The Arizona Cardinals were the league's surprise success story in the first month of the 2012 regular season. Unfortunately, things went completely south from there, as the struggling franchise won just one of its final 12 games to finish 5-11.
That led to the dismissal of head coach Ken Whisenhunt and the staff, and has ushered in a new era with reigning AP Coach of the Year Bruce Arians at the helm.
So where do the Cardinals go from here? What sort of strengths can they build on, and what serious shortcomings must be addressed through the draft?
Check out this position-by-position breakdown of the current Cardinals' roster, and what can be done in the draft and otherwise to ensure a successful maiden year under Arians and Co.
One big question is what the QB guru Arians will do for the Cards at the game's most critical position.
Kevin Kolb is still locked in with a massive contract, but he has been inconsistent and injury-ridden. And barring some kind of miracle, neither John Skelton nor Ryan Lindley are quarterbacks of the future.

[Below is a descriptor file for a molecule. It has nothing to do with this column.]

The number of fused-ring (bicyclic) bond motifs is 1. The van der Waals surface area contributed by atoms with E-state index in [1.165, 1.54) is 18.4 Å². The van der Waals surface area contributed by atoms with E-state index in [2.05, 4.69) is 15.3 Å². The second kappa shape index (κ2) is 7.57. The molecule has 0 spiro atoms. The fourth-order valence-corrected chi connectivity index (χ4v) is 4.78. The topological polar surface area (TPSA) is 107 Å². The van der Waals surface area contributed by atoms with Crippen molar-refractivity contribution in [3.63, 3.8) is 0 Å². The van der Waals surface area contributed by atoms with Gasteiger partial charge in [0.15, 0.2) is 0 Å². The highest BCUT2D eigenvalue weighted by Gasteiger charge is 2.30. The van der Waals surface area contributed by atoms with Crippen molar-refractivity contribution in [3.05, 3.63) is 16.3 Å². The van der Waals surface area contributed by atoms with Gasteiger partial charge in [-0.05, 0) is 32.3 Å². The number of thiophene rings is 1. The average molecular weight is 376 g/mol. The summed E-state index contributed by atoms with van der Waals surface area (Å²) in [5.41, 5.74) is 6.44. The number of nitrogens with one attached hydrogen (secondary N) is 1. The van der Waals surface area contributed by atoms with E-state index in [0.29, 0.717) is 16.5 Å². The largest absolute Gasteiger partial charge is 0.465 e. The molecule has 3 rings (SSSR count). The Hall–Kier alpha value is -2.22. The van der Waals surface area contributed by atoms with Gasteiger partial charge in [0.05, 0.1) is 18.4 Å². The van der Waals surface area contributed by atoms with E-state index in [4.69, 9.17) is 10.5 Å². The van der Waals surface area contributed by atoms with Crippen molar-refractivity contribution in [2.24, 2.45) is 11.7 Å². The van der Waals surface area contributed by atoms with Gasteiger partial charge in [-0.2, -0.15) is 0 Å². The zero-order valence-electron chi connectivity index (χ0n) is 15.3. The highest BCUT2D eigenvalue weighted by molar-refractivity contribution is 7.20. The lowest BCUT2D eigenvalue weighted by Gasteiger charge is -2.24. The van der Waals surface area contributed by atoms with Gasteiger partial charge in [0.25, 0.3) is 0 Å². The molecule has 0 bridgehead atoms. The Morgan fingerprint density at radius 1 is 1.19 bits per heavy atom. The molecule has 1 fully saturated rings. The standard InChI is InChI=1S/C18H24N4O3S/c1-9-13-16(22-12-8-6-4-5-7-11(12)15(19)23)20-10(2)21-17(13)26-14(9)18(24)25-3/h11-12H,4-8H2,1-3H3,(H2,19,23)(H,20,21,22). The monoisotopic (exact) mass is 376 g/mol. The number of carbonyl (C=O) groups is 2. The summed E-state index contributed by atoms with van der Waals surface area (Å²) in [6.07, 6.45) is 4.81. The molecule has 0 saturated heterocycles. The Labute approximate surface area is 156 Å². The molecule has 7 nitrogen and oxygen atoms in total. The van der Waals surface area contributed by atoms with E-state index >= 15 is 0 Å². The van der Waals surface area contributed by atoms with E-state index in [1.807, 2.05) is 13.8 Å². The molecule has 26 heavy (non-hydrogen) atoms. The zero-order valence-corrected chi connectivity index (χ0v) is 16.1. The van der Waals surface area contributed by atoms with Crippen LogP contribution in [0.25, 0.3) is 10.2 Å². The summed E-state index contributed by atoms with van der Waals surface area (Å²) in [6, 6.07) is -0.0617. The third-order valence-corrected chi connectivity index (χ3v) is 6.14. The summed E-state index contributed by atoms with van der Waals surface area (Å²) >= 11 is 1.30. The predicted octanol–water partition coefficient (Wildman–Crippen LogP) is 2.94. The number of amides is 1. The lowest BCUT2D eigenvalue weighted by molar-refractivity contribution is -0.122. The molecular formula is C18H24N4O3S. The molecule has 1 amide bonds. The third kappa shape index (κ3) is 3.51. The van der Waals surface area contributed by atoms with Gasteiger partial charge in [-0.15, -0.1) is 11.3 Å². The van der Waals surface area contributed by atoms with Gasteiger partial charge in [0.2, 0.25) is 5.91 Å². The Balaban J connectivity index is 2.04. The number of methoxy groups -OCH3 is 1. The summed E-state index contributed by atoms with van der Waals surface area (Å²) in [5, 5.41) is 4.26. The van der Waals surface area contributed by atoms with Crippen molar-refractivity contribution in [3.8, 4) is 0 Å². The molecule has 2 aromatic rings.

What plagued Arizona the most was its offensive line play, which allowed the most sacks in the NFL last year. This led led to just 15.6 points per game and an average of 262 yards of total offense. Those numbers were 31st and dead-last in the league, respectively.
Arians brought along Manning's longtime play-caller Tom Moore as an offensive consultant, and the two are familiar with each other from Arians' stint as Manning's early QB coach. In his opening press conference, Arians let it be known that he'll be calling the plays.
There is a plethora of offensive geniuses that should have Kolb and even the other quarterbacks excited at the prospect of developing under them.
Look for Kolb to open the year as the starter, since he showed promise prior to a season-ending ribs injury in 2012. Don't be surprised if he thrives in this new system and gets the Cards off to another hot start.
This is a potential problem spot, but again, offensive line play has a lot to do with it. LaRod Stephens-Howling wound up as the team's leading rusher with 357 yards on 3.2 yards per carry.
Ryan Williams is extremely explosive, but he has only played five games in his first two years as a pro. That hasn't stopped Arians from being excited about Williams' future, though, and he still has plenty of upside, assuming he can stay healthy.
Beanie Wells has endured his own injury trials and tribulations, and he fell seriously out of favor with the previous Whisenhunt staff. The former Ohio State standout has never quite lived up to his first-round draft billing, and he could be on his way out of Arizona.